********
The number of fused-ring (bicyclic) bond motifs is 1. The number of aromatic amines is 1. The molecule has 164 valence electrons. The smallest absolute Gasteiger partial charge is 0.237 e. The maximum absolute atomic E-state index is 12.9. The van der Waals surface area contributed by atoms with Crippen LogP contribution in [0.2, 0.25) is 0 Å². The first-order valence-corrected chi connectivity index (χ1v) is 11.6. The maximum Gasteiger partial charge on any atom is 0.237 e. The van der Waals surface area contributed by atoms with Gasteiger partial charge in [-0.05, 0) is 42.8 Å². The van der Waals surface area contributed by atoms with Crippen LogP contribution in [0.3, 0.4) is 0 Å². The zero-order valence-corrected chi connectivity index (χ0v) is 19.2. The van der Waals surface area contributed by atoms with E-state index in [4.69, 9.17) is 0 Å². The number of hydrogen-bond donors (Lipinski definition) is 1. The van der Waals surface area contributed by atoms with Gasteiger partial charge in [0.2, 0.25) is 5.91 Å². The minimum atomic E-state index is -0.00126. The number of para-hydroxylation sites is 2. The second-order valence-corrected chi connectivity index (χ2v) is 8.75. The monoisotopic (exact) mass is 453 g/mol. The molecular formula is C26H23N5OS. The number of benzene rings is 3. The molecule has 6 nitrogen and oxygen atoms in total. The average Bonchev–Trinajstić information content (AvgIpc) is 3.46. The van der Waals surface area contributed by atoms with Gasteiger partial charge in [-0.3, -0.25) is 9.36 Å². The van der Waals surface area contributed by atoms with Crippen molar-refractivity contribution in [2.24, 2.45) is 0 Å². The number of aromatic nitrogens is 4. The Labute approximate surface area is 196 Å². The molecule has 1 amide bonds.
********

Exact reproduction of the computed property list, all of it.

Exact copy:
The number of fused-ring (bicyclic) bond motifs is 1. The number of aromatic amines is 1. The molecule has 164 valence electrons. The smallest absolute Gasteiger partial charge is 0.237 e. The maximum absolute atomic E-state index is 12.9. The van der Waals surface area contributed by atoms with Crippen LogP contribution in [0.2, 0.25) is 0 Å². The first-order valence-corrected chi connectivity index (χ1v) is 11.6. The maximum Gasteiger partial charge on any atom is 0.237 e. The van der Waals surface area contributed by atoms with Gasteiger partial charge in [-0.05, 0) is 42.8 Å². The van der Waals surface area contributed by atoms with Crippen LogP contribution in [0.3, 0.4) is 0 Å². The zero-order valence-corrected chi connectivity index (χ0v) is 19.2. The van der Waals surface area contributed by atoms with E-state index in [4.69, 9.17) is 0 Å². The number of hydrogen-bond donors (Lipinski definition) is 1. The van der Waals surface area contributed by atoms with Gasteiger partial charge in [0.2, 0.25) is 5.91 Å². The minimum atomic E-state index is -0.00126. The number of para-hydroxylation sites is 2. The second-order valence-corrected chi connectivity index (χ2v) is 8.75. The monoisotopic (exact) mass is 453 g/mol. The molecular formula is C26H23N5OS. The number of benzene rings is 3. The molecule has 6 nitrogen and oxygen atoms in total. The average Bonchev–Trinajstić information content (AvgIpc) is 3.46. The van der Waals surface area contributed by atoms with Gasteiger partial charge in [-0.3, -0.25) is 9.36 Å². The van der Waals surface area contributed by atoms with Crippen molar-refractivity contribution in [2.24, 2.45) is 0 Å². The number of aromatic nitrogens is 4. The Labute approximate surface area is 196 Å². The molecule has 1 amide bonds.